No longer will people seeking dry details about bits and bytes, speeds and feeds, chip-sets and semiconductor properties of rare earth elements need to consult with a boring old engineer who probably has adhesive tape mending the bow on his coke bottle glasses.
Which reminds me, this is for me a Day of the Dead. It was the coke-bottle glasses. Frank failed only the mention of highwater pants. My dad was a physicist, back in the day, and one hell of a talker, besides brilliant. The government used to send him out to debate Ernest Stenglass. Andy the Mouth, they called him, and his passion for the safety of nuclear power was both pure and absolute. A man who brought himself up by his own bootstraps, so to speak, whom people referred to as Dr. Hull even though he had never received a doctorate. Probably one of the first physicists ever to, as an adult, go “back to school.”
Thereby immediately impoverishing his children, who already scratched from a pretty low tray, as little chickens will do when there’s nothing more. Andy drove a bus, studied, we saw him once in a while, and in the late Fifties was accepted at Vanderbilt, whence to Oak Ridge, a novel of its own. I read that he was immensely well-regarded at Shoreham, where he spent nearly thirty years until his death.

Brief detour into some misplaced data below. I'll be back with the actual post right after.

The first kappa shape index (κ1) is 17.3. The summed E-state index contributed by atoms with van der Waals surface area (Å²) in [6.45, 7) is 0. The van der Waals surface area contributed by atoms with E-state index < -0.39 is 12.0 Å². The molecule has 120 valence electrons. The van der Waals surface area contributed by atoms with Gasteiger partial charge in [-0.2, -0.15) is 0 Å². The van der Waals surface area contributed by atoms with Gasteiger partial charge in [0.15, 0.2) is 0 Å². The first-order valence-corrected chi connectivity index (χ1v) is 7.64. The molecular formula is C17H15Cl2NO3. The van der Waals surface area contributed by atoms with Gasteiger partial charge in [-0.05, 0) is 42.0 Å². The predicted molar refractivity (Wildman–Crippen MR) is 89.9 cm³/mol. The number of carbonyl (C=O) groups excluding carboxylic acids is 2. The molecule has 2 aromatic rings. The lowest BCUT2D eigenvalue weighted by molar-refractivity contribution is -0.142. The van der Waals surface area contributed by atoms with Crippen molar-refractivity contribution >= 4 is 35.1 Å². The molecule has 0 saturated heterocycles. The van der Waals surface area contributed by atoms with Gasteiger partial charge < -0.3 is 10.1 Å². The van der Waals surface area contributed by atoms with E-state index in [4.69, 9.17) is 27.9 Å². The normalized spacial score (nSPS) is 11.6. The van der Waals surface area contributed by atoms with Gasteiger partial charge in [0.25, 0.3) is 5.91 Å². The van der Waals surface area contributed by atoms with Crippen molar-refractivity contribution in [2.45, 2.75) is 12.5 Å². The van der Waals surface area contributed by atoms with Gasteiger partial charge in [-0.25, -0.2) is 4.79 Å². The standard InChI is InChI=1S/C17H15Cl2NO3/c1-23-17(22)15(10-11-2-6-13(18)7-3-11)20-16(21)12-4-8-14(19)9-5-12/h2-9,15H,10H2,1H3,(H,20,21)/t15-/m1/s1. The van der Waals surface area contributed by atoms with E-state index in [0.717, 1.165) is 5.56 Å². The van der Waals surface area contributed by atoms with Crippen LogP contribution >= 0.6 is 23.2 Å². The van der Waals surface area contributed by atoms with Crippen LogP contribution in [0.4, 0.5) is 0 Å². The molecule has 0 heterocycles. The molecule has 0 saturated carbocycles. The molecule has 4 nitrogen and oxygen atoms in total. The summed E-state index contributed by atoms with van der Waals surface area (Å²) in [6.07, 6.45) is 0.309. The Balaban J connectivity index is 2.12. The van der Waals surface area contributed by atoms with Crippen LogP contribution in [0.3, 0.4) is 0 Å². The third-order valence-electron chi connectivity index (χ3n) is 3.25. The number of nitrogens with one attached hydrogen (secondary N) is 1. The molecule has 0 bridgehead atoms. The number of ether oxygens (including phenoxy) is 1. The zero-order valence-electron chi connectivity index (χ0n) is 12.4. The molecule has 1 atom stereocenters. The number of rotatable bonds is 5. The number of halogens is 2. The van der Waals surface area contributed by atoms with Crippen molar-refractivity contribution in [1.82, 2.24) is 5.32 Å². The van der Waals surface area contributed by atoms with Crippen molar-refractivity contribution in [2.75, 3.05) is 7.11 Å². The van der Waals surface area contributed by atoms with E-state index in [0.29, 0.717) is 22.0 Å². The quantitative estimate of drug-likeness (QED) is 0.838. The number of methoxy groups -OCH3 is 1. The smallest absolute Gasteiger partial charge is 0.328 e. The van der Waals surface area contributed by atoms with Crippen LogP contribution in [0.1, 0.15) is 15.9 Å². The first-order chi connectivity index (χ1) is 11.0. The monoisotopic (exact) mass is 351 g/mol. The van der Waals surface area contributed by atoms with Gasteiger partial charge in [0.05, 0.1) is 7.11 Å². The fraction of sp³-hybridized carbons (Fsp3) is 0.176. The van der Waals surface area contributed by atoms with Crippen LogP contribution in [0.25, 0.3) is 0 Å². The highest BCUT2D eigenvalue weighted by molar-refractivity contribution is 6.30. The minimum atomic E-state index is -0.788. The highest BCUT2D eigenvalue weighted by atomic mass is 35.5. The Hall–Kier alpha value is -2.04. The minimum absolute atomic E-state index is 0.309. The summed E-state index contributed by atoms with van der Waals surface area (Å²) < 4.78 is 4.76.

What does it all mean? I was across the country, unable to attend his death or funeral. In my mind, he is always who he was. The dead never age. Never grow old, never wrinkle, never leave us, but remain in what must be Heaven or Hell: the way they always were, to us. Perhaps that is why the spirits hang around and suffer, but sorry. It is no more possible for us to change Memory than they to graduate from So-So to Beloved. Who get to leave Limbo—which must be an endlessly boring place (joke)—for the ultimate address, Heaven.
The rest stick around and pester so as not to go directly to h-e-double-toothpicks, but I’m telling you (them) it’s useless. The ghosts cannot change their tactics, nor we our memories. Eternity being what it is.
At any rate, bless the person who fathered me, on the eighty-eighth anniversary of his birth.